Friday, July 12, 2013

Now, back at Missan

Dear Readers,

Perhaps you read about my first stint at Missan General Hospital last month. It was a substitutional duty for which I was sent to Missan to work for a week. The first experience had been quite enjoyable. I put up pictures of a green Missan that time. Also, it was an opportunity to meet new doctors, new nurses and new helpers. I had extolled the virtues of this hospital at that time. However, first impressions aren't always correct, as I will tell you now about my second arrival at the same place last Monday.

On Sunday, my hospital director informed my colleague Dr. Yasser that he was to go to Missan (it was his turn, as I had already gone there last month). Dr. Yasser simply refused to go, and when told that the Muderiya (the Health Ministry's Ta'if office) would take action against him, he stuck to his guns and said that even if he was told to exit, he would not go to Missan. His reasons were that he wasn't well, of late, and also because his annual vacation would soon be coming up. 

The director then asked me to go as there was no pediatrician to take charge at Missan. If my readers remember, the pediatrician who was working there had died a few months before, and the vacancy has not yet been filled. I was reluctant because, after all, I had just come back after a week of roaming around, and also, because I was home-sick. However, I could not refuse. The paper made out for me by the director stated that I was being sent for 4 days. However, that was not a doable thing, since the orders had come from Ta'if and they were explicit. I had to go for a week.

Anyways, so I was taken to Missan as before. The Al Muwayh vehicle took me to Ta'if and from there, a car from Missan would take me to my destination. As it turned out, due to delays from both the drivers, I actually reached Missan at half past three in the afternoon. My lodging was once again in the male ward in the last room, and once again, the room had no TV and no internet. However, the adage that forewarned is forearmed proved correct for me. This time, I had brought my STC connect with me, and thank God, it worked ... and is still working ... just fine in my room.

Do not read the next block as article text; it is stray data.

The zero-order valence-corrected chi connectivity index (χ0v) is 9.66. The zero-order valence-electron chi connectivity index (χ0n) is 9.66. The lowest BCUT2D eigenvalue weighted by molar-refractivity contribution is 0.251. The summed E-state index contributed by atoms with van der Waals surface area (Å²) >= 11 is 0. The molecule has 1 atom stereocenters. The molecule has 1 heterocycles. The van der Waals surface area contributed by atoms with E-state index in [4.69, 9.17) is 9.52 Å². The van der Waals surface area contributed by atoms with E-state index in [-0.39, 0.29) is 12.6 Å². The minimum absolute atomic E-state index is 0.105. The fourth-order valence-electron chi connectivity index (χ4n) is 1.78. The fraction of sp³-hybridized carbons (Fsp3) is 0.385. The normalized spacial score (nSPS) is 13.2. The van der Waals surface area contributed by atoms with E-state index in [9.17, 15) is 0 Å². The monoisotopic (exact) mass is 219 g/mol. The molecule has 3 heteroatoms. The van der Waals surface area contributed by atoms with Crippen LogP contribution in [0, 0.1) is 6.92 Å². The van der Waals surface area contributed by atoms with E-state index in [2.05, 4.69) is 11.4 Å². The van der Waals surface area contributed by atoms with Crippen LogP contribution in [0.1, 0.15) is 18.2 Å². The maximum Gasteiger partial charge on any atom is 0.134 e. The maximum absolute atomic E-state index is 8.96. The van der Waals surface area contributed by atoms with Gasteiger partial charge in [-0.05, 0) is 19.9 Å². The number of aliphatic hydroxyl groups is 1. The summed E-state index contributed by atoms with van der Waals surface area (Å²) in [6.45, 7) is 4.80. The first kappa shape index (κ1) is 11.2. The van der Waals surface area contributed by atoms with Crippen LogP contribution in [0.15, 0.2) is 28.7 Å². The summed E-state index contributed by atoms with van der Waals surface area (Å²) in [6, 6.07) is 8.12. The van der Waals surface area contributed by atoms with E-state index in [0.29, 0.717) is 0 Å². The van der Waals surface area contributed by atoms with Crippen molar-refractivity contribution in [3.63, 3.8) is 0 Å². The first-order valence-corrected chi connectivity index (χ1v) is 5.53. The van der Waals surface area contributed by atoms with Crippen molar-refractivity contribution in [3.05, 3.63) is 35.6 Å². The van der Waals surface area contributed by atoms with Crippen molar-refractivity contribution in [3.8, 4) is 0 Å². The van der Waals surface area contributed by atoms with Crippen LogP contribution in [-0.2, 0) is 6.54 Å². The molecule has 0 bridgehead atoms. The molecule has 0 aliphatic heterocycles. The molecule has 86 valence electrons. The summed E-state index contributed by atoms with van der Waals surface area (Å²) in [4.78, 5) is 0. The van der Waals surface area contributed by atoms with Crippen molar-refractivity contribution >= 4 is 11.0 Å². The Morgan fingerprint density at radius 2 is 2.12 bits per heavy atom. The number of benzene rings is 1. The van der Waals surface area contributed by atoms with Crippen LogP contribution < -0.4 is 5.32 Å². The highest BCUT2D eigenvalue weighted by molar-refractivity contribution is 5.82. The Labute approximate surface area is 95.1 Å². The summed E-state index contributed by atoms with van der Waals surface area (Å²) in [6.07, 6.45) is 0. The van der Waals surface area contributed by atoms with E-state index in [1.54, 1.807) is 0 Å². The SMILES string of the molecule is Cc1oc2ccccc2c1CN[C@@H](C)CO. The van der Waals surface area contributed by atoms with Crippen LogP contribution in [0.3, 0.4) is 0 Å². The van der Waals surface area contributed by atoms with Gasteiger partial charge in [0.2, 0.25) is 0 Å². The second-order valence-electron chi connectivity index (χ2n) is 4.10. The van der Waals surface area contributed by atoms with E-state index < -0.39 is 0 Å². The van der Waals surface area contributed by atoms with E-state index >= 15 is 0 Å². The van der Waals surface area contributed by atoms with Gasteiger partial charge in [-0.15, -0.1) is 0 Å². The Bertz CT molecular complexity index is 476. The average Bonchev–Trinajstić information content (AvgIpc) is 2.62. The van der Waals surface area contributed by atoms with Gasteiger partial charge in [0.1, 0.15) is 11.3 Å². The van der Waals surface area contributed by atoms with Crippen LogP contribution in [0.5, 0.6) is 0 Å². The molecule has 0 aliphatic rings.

The last five days have been more or less the same as before. I have had more work, though, because the current period of school vacations means more people are in Missan than during the school days. There are at least three to five calls each evening and into the night. Today, as I write this, I have had to go to the ER four times, and have admitted three children already with gastroenteritis. 

Being a Friday, today there was no OPD (the out-patient department), but the previous four days when there was an OPD, I had more work than what I had last month. Due to the month of Ramadan, the duty hours are split between mornings and night. I worked from 10 a.m. to 1 p.m. and then from 9.30 p.m. to 12.30 a.m. In between, I am free. 

The other bombshell that was dropped on me was that the Muderiya wanted me to stay for ONE MORE WEEK. I tried to wriggle out of this, saying that I did not have the requisite stocks of clothes or medicines. However, the final verdict from the doctor who is in charge of these appointments (he is Dr. Zahrani, and he works in Muderiya at Ta'if) - was that there was no choice for me but to stay on.

So, here I am, feeling really down, as I have to stay on for eight more days in Missan. To add to my woes, my friend Dr. Bala from India, is also not here as he has been sent elsewhere for substitutional duty. The last time had been easy because of his company. 

Anyway, life goes on. I got my clothes laundered in the hospital laundry yesterday, so I am good for the next four or five days. About the medicines, I may have to use whatever is available here .... till I go back to Al Muwayh, hopefully at the end of next week.

Thank you for reading. Won't you please comment on my posts? Thank you.

1 comment:

anna said...

Four days will just fly and will soon become past memory. Imagine it could be four weeks instead (touch wood). Now, aren't you lucky? :D
The glass is half full, actually. :-)
Keep well.
Fingers crossed! :-)